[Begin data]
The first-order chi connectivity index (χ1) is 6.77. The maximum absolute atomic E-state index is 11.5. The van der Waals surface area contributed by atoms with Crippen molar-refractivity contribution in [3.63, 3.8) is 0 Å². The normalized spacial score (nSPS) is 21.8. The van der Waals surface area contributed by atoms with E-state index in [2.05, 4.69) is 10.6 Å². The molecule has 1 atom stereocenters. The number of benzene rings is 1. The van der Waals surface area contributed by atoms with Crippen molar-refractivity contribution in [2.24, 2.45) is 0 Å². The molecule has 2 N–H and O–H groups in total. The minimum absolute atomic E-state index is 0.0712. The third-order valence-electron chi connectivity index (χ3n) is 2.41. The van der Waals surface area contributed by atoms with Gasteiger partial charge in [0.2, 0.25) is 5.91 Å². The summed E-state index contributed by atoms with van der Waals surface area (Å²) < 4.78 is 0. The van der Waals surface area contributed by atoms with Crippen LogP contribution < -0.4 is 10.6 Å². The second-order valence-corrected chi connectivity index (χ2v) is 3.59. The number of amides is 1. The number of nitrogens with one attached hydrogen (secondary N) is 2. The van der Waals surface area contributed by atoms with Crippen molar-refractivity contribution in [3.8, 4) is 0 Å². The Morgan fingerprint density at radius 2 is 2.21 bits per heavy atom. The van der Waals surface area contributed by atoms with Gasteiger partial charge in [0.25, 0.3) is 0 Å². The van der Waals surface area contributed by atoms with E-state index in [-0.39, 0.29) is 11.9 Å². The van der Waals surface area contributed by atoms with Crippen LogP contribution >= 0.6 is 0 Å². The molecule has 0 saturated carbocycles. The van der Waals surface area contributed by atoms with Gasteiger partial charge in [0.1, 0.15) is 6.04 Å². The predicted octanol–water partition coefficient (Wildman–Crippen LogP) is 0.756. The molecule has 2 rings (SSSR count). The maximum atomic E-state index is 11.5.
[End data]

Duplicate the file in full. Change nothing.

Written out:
The first-order chi connectivity index (χ1) is 6.77. The maximum absolute atomic E-state index is 11.5. The van der Waals surface area contributed by atoms with Crippen molar-refractivity contribution in [3.63, 3.8) is 0 Å². The normalized spacial score (nSPS) is 21.8. The van der Waals surface area contributed by atoms with E-state index in [2.05, 4.69) is 10.6 Å². The molecule has 1 atom stereocenters. The number of benzene rings is 1. The van der Waals surface area contributed by atoms with Crippen molar-refractivity contribution in [2.24, 2.45) is 0 Å². The molecule has 2 N–H and O–H groups in total. The minimum absolute atomic E-state index is 0.0712. The third-order valence-electron chi connectivity index (χ3n) is 2.41. The van der Waals surface area contributed by atoms with Gasteiger partial charge in [0.2, 0.25) is 5.91 Å². The summed E-state index contributed by atoms with van der Waals surface area (Å²) < 4.78 is 0. The van der Waals surface area contributed by atoms with Crippen LogP contribution < -0.4 is 10.6 Å². The second-order valence-corrected chi connectivity index (χ2v) is 3.59. The number of amides is 1. The number of nitrogens with one attached hydrogen (secondary N) is 2. The van der Waals surface area contributed by atoms with Crippen molar-refractivity contribution in [3.8, 4) is 0 Å². The Morgan fingerprint density at radius 2 is 2.21 bits per heavy atom. The van der Waals surface area contributed by atoms with Gasteiger partial charge in [0.25, 0.3) is 0 Å². The van der Waals surface area contributed by atoms with E-state index in [-0.39, 0.29) is 11.9 Å². The van der Waals surface area contributed by atoms with Crippen LogP contribution >= 0.6 is 0 Å². The molecule has 0 saturated carbocycles. The van der Waals surface area contributed by atoms with Gasteiger partial charge in [0.1, 0.15) is 6.04 Å². The predicted octanol–water partition coefficient (Wildman–Crippen LogP) is 0.756. The molecule has 2 rings (SSSR count). The maximum atomic E-state index is 11.5.